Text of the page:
Provide unique IDs for each single piece of data.
Requirements (or Techniques)
- Each resource should have one URI uniquely identifying it.
Identify yourself with your nickname while inserting new comments
[See this page of working group notes https://www.w3.org/2013/dwbp/wiki/Data_on_the_Web_URI_Best_Practices]
From Andy Mabbett's talk on OpenStreetMap at our Face-to-face in London: // This may be too much for this section
- OpenStreetMap tags essentially form triples (attributes of nodes). Not expressed that way though.
- Reference external sites
- (like openplaques_plaque = 1563). Not referenced with a URL; they'd like to. http://openplaques.org/plaques/1563
- english_heritage_ref 468884. The URL could go to a text-based article or images.
- key:english_heritage_ref isn't defined. The community may have minted their own key (english_heritage_number, for example). Some editing tool will autosuggest existing keys, but not all, and users can ignore them.
- Do include the URL to a website, but not necessarily structured data.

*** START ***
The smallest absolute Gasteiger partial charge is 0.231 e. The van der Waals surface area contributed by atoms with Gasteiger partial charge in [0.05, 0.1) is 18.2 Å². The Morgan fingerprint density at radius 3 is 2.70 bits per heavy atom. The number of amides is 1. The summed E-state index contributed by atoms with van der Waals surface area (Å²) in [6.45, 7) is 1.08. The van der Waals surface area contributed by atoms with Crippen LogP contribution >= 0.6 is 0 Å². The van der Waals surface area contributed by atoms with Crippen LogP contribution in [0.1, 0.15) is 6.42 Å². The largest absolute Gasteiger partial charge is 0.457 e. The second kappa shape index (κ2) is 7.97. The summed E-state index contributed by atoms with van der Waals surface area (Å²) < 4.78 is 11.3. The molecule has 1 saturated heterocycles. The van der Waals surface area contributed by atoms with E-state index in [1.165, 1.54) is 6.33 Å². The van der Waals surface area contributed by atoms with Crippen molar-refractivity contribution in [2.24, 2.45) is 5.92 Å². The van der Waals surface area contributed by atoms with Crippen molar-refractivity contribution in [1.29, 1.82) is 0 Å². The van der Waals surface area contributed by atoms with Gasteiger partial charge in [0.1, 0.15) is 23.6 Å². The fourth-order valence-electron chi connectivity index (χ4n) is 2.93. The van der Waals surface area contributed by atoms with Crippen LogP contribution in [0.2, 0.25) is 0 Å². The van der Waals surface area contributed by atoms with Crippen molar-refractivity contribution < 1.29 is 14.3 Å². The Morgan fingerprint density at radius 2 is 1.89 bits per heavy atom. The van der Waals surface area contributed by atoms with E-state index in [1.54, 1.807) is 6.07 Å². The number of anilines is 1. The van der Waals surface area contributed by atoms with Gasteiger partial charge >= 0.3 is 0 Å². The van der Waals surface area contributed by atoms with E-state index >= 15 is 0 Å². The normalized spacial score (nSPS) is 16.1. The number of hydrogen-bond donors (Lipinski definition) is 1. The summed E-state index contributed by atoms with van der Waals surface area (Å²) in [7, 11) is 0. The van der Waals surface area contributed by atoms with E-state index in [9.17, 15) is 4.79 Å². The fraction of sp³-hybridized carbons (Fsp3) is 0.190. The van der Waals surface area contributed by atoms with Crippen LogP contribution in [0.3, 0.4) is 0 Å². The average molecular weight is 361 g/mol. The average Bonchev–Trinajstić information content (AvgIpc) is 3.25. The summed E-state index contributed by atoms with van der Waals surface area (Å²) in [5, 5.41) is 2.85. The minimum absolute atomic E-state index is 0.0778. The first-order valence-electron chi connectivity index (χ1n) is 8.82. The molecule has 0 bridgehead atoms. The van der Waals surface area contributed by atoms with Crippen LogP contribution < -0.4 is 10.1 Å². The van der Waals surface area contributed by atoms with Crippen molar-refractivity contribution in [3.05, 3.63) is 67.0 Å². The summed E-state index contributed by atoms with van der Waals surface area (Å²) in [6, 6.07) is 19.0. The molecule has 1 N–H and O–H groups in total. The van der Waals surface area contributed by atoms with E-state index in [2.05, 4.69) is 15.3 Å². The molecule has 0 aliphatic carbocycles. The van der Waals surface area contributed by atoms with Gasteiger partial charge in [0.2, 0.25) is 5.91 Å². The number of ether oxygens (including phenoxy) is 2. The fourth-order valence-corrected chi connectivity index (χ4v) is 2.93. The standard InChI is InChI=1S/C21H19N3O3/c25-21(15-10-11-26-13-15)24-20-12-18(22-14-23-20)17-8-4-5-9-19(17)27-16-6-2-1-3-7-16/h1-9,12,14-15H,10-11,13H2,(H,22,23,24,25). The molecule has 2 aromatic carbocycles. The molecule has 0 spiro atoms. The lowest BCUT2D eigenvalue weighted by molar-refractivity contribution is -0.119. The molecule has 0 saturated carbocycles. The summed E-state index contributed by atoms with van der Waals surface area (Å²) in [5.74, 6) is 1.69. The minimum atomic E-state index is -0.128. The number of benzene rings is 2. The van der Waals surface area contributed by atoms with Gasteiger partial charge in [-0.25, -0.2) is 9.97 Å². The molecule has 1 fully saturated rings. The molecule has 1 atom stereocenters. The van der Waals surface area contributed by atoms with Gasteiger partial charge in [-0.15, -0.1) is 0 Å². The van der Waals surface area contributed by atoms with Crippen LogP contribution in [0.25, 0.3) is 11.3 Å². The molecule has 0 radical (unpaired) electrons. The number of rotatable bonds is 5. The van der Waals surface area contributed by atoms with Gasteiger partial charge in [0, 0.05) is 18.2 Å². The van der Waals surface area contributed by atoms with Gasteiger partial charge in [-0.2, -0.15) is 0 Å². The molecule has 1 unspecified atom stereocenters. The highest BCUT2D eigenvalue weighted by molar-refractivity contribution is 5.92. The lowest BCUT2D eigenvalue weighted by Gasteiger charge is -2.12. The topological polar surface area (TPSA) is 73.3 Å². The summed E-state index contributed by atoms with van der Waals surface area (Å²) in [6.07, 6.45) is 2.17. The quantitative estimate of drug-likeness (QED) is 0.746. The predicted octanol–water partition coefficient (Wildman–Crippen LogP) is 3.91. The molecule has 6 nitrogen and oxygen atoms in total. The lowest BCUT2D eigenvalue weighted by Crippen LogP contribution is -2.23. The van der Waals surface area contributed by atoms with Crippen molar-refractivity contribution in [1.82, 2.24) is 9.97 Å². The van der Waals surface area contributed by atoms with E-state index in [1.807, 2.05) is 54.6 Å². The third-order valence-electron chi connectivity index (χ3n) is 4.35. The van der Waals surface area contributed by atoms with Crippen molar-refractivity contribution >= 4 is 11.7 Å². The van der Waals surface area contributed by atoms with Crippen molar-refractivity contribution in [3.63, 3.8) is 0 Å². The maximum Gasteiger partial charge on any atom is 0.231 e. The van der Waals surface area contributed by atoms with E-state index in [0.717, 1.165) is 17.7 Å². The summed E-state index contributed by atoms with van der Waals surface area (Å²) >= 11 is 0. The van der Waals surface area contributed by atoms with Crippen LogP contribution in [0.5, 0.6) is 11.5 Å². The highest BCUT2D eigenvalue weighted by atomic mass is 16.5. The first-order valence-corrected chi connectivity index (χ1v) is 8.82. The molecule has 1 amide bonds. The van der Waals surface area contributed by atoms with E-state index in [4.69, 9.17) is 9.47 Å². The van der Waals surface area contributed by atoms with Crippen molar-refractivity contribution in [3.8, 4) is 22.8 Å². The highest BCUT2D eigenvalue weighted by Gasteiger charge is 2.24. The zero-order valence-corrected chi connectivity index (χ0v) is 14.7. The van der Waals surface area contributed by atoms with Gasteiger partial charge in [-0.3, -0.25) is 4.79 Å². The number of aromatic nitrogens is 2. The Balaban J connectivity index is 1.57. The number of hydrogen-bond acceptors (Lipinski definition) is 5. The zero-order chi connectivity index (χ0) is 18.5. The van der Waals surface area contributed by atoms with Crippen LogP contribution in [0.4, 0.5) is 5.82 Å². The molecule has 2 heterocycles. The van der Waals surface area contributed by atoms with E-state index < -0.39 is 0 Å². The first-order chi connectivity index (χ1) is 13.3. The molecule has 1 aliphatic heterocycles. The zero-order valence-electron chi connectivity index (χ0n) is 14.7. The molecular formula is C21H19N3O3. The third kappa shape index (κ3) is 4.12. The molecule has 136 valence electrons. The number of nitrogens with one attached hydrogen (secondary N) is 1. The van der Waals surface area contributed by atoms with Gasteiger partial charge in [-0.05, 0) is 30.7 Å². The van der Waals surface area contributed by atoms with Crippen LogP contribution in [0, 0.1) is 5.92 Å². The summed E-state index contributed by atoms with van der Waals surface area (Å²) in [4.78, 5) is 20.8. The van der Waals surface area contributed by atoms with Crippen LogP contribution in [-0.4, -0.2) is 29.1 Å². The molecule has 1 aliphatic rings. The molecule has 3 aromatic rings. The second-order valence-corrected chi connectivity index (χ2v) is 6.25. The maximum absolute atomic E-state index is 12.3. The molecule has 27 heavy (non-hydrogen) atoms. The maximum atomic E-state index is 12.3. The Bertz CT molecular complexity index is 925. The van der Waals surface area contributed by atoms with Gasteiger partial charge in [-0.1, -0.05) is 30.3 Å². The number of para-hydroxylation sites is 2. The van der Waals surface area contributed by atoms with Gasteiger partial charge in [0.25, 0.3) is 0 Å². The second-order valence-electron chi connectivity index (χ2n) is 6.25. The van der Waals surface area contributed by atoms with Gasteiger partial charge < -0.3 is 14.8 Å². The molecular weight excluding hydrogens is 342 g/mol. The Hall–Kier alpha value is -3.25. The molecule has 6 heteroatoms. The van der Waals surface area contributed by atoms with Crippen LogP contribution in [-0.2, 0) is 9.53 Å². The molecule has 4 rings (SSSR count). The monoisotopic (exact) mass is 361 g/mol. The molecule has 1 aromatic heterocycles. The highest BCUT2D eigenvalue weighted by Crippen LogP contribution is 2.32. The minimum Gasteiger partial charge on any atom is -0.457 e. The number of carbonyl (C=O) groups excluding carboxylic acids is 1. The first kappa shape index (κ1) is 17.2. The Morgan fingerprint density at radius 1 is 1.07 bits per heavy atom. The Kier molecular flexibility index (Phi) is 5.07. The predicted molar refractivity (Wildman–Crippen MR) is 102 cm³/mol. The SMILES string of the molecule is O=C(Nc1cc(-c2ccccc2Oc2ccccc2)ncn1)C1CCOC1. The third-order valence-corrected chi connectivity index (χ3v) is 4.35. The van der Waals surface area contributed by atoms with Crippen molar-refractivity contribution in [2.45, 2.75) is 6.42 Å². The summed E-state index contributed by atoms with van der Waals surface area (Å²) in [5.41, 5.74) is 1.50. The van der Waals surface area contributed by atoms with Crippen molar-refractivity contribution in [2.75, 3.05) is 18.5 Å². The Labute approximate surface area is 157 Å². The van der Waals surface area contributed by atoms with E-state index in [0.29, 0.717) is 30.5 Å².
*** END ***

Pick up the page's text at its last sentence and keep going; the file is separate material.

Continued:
- Store wikidata value
- key:wikidata isn't documented. It's still new, and the community hasn't agreed that it should be used. Small community and slow consensus process.
- store reference terms to build a wikipedia page, but don't explicitly build it because
- it's long,
- b) there are more than one wikipedia URL per article (http, https, etc.)
- People are reluctant; they don't understand why they should. Volunteers think entering the number into a table is enough. We could run a script to replace the data with a URL, or we could make the fact that the data is part of a URL more clear on the (human readable) wiki.)
- Subkeys: wikipedia:architect. or wikidata:architect.
- Community conflicts: members in different parts of the world will mint different terms meaning the same thing. They slowly come together and conflict.
- Unique reference number per node (in this case, for the way) is in the URL. http://openstreetmap.org/way/32892093
- Tree. (node 2642471054) Attribute: Ref = 0141. Whose ref is that? In this case, it's a local council reference. No URL to be made there — nothing to link to.
- When a node is replaced with a new node or new data, there is no way to know what happened to the old node. (Building destroyed? Data was just there in error?) Old one just returns an HTTP 200 error.
- Study on persistent URIs, with identification of best practices and recommendations on the topic for the MSs and the EC